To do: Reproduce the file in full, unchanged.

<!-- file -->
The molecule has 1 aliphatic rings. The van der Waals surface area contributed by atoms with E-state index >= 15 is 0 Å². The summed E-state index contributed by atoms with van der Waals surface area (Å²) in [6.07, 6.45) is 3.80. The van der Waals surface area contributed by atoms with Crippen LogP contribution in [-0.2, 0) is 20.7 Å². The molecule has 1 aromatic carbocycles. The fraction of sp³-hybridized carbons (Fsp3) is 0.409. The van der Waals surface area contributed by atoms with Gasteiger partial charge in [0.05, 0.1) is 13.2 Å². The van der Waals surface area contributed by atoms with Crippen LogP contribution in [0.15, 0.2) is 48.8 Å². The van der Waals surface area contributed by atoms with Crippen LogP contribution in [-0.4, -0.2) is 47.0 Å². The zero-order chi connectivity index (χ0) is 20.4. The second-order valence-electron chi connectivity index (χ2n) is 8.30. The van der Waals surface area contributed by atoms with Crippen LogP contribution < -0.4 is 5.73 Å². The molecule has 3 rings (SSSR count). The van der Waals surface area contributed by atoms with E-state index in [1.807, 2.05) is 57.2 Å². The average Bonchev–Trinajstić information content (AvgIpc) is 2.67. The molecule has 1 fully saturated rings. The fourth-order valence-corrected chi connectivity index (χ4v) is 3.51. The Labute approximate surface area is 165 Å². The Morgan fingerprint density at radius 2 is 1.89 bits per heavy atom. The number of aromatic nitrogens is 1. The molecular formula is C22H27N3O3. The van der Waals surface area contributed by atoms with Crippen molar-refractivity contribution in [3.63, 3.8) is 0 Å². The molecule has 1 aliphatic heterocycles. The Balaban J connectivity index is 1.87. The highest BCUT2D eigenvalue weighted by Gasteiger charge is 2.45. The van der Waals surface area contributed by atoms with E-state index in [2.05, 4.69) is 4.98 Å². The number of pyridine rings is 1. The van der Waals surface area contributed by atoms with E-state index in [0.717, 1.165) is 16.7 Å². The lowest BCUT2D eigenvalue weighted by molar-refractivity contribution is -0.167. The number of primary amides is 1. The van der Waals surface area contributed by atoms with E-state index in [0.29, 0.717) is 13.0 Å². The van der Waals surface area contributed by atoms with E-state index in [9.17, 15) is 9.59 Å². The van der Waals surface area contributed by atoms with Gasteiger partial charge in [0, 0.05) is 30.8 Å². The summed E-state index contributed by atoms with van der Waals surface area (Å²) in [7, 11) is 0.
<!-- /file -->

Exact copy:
The molecule has 1 aliphatic rings. The van der Waals surface area contributed by atoms with E-state index >= 15 is 0 Å². The summed E-state index contributed by atoms with van der Waals surface area (Å²) in [6.07, 6.45) is 3.80. The van der Waals surface area contributed by atoms with Crippen LogP contribution in [-0.2, 0) is 20.7 Å². The molecule has 1 aromatic carbocycles. The fraction of sp³-hybridized carbons (Fsp3) is 0.409. The van der Waals surface area contributed by atoms with Gasteiger partial charge in [0.05, 0.1) is 13.2 Å². The van der Waals surface area contributed by atoms with Crippen LogP contribution in [0.15, 0.2) is 48.8 Å². The van der Waals surface area contributed by atoms with Crippen LogP contribution in [-0.4, -0.2) is 47.0 Å². The zero-order chi connectivity index (χ0) is 20.4. The second-order valence-electron chi connectivity index (χ2n) is 8.30. The van der Waals surface area contributed by atoms with Crippen LogP contribution < -0.4 is 5.73 Å². The molecule has 3 rings (SSSR count). The van der Waals surface area contributed by atoms with E-state index in [1.807, 2.05) is 57.2 Å². The average Bonchev–Trinajstić information content (AvgIpc) is 2.67. The molecule has 1 fully saturated rings. The fourth-order valence-corrected chi connectivity index (χ4v) is 3.51. The Labute approximate surface area is 165 Å². The Morgan fingerprint density at radius 2 is 1.89 bits per heavy atom. The number of aromatic nitrogens is 1. The molecular formula is C22H27N3O3. The van der Waals surface area contributed by atoms with Crippen molar-refractivity contribution in [3.63, 3.8) is 0 Å². The molecule has 1 aliphatic heterocycles. The Balaban J connectivity index is 1.87. The highest BCUT2D eigenvalue weighted by Gasteiger charge is 2.45. The van der Waals surface area contributed by atoms with E-state index in [2.05, 4.69) is 4.98 Å². The number of pyridine rings is 1. The van der Waals surface area contributed by atoms with E-state index in [0.717, 1.165) is 16.7 Å². The lowest BCUT2D eigenvalue weighted by molar-refractivity contribution is -0.167. The number of primary amides is 1. The van der Waals surface area contributed by atoms with E-state index in [0.29, 0.717) is 13.0 Å². The van der Waals surface area contributed by atoms with E-state index in [9.17, 15) is 9.59 Å². The van der Waals surface area contributed by atoms with Gasteiger partial charge in [0, 0.05) is 30.8 Å². The summed E-state index contributed by atoms with van der Waals surface area (Å²) in [7, 11) is 0.